INDIANAPOLIS — With a Hoosier connection to the White House, the Indiana Chamber of Commerce is leveraging their Indiana ties.
The chamber submitted a list of regulations they want repealed by President Donald Trump’s administration, because they argue they are “detrimental” to Hoosier businesses.
Indiana Chamber President and CEO Kevin Brinegar said the list is an effort to urge Vice President Mike Pence to partner with Trump to repeal these rules and regulations advanced by former President Barack Obama’s administration over the last eight years.
“The federal administration just this year proposed 600 new regulations — not just 600 pages of regulations. That’s 600 separate regulations,” Brinegar said. “Over the last eight years, there have been thousands and it has served to stifle the rate of economic growth and stifle job growth.”
The featured priorities on the list include the Clean Power Plan, which the chamber said causes a “dramatic increase in energy prices for business and residential consumers with minimal improvement in air quality,” and orders that support Obamacare because they “perpetuate the higher cost of health care premiums for employers and their workers,” according to the chamber’s list.
“It was all too common for President Obama to circumvent Congress by issuing executive orders and to encourage federal agencies to overreach their authority and diminish economic growth,” Brinegar said. “We hope that scaling back and getting more thoughtful and realistic about these regulations will help jumpstart higher levels of economic growth and allow America to be more competitive in the global marketplace.”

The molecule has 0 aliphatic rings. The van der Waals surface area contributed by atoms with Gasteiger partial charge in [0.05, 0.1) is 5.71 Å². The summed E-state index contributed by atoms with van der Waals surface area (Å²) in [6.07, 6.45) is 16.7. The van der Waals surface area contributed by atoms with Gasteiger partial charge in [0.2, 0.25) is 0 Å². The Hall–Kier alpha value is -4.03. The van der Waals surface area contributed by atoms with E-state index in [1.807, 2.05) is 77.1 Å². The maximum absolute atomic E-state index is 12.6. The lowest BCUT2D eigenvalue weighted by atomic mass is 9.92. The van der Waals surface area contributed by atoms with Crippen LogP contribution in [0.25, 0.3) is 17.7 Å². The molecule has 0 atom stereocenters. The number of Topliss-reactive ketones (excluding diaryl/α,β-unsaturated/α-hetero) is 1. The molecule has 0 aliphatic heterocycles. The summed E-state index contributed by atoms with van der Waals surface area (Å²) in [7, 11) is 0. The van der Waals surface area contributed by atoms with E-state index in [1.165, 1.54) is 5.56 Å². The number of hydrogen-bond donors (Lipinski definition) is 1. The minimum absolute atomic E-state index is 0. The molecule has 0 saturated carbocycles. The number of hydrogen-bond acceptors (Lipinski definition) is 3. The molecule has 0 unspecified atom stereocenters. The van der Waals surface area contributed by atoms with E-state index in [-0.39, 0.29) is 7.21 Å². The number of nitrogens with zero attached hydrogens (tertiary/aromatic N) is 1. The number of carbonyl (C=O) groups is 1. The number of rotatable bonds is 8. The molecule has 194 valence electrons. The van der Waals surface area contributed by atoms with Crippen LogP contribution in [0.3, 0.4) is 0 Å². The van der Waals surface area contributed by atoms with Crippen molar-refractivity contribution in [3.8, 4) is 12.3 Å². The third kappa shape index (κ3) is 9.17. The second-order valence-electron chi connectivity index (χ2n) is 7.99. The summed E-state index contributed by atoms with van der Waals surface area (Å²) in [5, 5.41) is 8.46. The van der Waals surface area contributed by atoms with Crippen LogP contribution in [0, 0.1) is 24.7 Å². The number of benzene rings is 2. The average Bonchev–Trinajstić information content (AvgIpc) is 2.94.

But Jodi Perras called this “rolling back” effort made by the Indiana Chamber an attack on the environment. Perras manages Indiana and Kentucky’s Beyond Coal initiative through the Sierra Club, a national environmental organization.
“It’s very disappointing, but yet not very surprising,” Perras said. “[The Sierra Club’s] focus for the first 100 days and the next four years is going to be protecting our air and our water from attack from those who want to prioritize pollution over people.”
Perras is not alone. Jesse Kharbanda, executive director of the Hoosier Environmental Council, said this effort to repeal these protections “is not a wise move.”
“The best performing states in our country are ones that do not see economic development and environmental protection as a trade-off, but rather as a complement that should simultaneously advance,” Kharbanda said.
The list does not solely revolve around environmental issues, but also includes regulations on healthcare, finance, health, workplace safety and technology.
Shelby Mullis is a reporter for TheStatehouseFile.com, a news website powered by Franklin College journalism students.